To determine if a species is climate-ready for a postcode, we used ten climatologies that approximate conditions for 2030, 2050 and 2070. Then, for our first climate matching approach (based on species’ niches), we once again calculated the climate niche for each postcode under each climatology, and compared it to the species’ niche. For the more complex models, we projected the species’ model onto each climatology to develop maps displaying climate suitability across Australia. Finally, we summarized results over the 10 climatologies for each time period and calculated the median suitability of each postcode: depending upon this value, the postcode was then classified as unsuitable, marginal or suitable for that species.

What are the limitations of the WPW approach?

Using occurrence records is the only approach scientists have to estimate the climate niches of a large number of species. Other available approaches are so data intensive that they can only be applied to a limited number of species. But climate matching relies on the assumption that the native range of a species is a useful measure of the breadth of climatic conditions the species can tolerate, and this is not always true (Booth, 2017; Kendal et al. 2018). Further, climate matching relies on occurrence records existing from across the species’ range – which does not always happen, particularly in under-surveyed regions that are remote or difficult to get to, such as parts of the tropics. Therefore, it is possible that some species can survive and even thrive in postcodes we have classified as marginal or unsuitable. In addition, our approach required that we summarise data at the postcode level – but some postcodes are rather large. There may well be regions of the postcode that are more (or less) suitable for some plants than other regions. Furthermore, the urban landscape contains a broad range of micro-climates that we have not been able to consider in our analysis. Thus, a plant might survive in an unsuitable postcode if micro-climatic conditions are appropriate. Similarly, providing a plant with supplemental water may enable it to survive in a postcode that would otherwise be too dry. On the other hand, a particularly warm micro-climate (e.g. against a western wall of a dark building) in an otherwise suitable postcode may prove too hot for a plant. Our analyses are also focused on species’ responses to climate and not weather. As climate changes, extreme weather events are also altering in frequency and intensity (Commonwealth of Australia, 2020). Extra care may be required during heatwaves and drought – even for plants in suitable postcodes. Finally, this approach does not consider other important factors that influence a species’ ability to survive and thrive in a particular location, such as soil type or the presence of pests and pathogens.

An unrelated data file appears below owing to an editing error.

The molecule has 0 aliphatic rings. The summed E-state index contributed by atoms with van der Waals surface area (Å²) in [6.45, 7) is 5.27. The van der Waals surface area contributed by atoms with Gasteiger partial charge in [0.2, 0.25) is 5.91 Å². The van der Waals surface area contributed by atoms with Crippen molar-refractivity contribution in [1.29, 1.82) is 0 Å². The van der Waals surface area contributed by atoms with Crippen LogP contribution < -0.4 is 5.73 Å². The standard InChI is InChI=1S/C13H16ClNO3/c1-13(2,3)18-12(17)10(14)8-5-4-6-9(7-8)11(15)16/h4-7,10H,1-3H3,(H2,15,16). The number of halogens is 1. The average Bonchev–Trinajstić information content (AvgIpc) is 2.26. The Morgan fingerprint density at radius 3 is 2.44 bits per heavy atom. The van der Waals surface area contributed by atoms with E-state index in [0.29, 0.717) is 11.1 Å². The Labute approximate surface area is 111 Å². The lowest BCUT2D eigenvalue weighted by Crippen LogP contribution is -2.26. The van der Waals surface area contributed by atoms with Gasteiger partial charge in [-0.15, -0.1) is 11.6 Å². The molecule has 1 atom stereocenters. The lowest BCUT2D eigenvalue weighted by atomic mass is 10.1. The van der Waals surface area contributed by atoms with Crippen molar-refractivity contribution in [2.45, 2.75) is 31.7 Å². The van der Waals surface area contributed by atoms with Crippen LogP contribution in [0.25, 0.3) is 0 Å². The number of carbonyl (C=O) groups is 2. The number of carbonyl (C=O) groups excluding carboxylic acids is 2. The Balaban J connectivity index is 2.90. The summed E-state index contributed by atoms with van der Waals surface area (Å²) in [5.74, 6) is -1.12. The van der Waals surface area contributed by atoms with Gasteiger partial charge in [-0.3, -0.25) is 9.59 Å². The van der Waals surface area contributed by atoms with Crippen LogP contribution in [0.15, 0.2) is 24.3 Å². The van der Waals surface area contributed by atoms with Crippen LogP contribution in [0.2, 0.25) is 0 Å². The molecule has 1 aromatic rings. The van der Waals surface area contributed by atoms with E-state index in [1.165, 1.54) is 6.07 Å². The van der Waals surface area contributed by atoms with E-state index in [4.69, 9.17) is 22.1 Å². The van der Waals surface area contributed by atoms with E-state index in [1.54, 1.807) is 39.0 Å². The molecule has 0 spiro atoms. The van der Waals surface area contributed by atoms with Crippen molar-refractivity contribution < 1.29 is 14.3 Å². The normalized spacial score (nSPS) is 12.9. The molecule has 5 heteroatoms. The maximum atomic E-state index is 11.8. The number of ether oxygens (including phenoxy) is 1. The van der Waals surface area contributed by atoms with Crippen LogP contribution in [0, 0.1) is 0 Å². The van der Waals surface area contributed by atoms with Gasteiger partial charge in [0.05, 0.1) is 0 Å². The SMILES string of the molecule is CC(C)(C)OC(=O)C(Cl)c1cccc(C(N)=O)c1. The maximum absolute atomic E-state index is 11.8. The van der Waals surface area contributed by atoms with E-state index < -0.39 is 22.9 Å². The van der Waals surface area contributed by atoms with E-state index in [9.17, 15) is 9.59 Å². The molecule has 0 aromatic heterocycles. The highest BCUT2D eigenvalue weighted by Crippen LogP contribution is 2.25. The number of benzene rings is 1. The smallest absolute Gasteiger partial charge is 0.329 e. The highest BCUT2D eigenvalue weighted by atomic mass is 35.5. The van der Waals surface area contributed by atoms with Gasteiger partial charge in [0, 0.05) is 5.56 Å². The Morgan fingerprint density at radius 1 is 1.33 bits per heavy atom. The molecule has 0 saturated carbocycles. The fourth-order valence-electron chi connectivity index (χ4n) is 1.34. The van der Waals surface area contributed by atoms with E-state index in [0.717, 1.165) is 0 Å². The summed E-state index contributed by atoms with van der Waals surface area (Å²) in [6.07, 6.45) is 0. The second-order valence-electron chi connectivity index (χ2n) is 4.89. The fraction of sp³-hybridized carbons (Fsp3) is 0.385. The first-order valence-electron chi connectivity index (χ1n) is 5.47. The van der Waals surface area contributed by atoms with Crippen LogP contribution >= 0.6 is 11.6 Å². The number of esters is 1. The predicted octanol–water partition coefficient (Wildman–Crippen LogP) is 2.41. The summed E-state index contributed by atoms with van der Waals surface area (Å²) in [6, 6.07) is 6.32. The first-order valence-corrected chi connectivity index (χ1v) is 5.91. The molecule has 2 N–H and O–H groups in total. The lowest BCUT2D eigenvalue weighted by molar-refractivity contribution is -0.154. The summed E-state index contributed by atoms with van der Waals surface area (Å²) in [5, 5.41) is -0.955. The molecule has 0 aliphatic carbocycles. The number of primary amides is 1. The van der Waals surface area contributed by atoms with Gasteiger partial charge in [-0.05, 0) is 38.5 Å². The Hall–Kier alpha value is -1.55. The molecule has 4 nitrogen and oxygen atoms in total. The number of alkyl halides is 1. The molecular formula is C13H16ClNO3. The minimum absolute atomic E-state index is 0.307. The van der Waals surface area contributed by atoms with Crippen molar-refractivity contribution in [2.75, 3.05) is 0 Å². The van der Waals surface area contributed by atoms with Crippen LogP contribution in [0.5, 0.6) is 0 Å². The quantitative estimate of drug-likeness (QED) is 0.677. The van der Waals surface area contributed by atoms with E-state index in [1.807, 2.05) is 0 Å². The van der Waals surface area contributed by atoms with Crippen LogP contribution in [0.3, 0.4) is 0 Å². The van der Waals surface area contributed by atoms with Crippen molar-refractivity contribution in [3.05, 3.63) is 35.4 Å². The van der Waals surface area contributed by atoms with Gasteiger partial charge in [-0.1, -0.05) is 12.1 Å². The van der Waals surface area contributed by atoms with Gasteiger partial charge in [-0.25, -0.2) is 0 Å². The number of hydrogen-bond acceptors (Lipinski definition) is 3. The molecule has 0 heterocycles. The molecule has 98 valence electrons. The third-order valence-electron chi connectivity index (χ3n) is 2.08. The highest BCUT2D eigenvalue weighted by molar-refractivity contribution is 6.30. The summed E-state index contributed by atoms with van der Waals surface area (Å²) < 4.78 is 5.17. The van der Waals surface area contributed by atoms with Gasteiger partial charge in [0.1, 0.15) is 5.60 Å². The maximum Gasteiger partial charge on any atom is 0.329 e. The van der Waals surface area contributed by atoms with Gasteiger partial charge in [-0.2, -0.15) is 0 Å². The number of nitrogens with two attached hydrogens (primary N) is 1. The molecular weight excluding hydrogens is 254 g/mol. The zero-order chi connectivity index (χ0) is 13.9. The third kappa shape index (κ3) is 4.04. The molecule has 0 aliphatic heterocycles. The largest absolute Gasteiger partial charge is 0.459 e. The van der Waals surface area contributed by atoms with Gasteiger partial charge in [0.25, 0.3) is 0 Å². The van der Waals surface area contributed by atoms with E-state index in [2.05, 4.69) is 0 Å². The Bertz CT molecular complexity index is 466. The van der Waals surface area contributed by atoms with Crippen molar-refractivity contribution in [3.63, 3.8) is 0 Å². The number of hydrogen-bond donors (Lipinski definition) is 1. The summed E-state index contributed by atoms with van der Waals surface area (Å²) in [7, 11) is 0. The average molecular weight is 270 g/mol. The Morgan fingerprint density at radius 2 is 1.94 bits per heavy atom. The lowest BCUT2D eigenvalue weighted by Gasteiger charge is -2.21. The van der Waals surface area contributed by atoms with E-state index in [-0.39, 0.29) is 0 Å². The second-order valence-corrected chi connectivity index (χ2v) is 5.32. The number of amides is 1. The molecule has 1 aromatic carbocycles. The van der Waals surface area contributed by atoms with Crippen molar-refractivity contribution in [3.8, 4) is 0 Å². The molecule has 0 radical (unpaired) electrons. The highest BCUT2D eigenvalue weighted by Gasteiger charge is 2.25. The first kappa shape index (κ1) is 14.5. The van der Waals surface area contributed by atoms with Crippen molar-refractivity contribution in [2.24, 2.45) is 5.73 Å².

Ultimately, users can help to refine and expand our climate matching database by engaging in citizen science projects that expand our record of occurrences of plant species.

 

REFERENCES

Booth TH, 2017. Assessing species climatic requirements beyond the realized niche: some lessons mainly from tree species distribution modelling. Climatic Change 145(3):259-271. https://doi.org/10.1007/s10584-017-2107-9

Commonwealth of Australia, 2020. State of the Climate. Bureau of Meteorology and CSIRO. https://www.csiro.au/en/research/environmental-impacts/climate-change/state-of-the-climate

Kendal D, Dobbs C, Gallagher RV et al, 2018. A global comparison of the climatic niches of urban and native tree populations. Global Ecology and Biogeography 27(5):629-637. https://doi.org/10.1111/geb.12728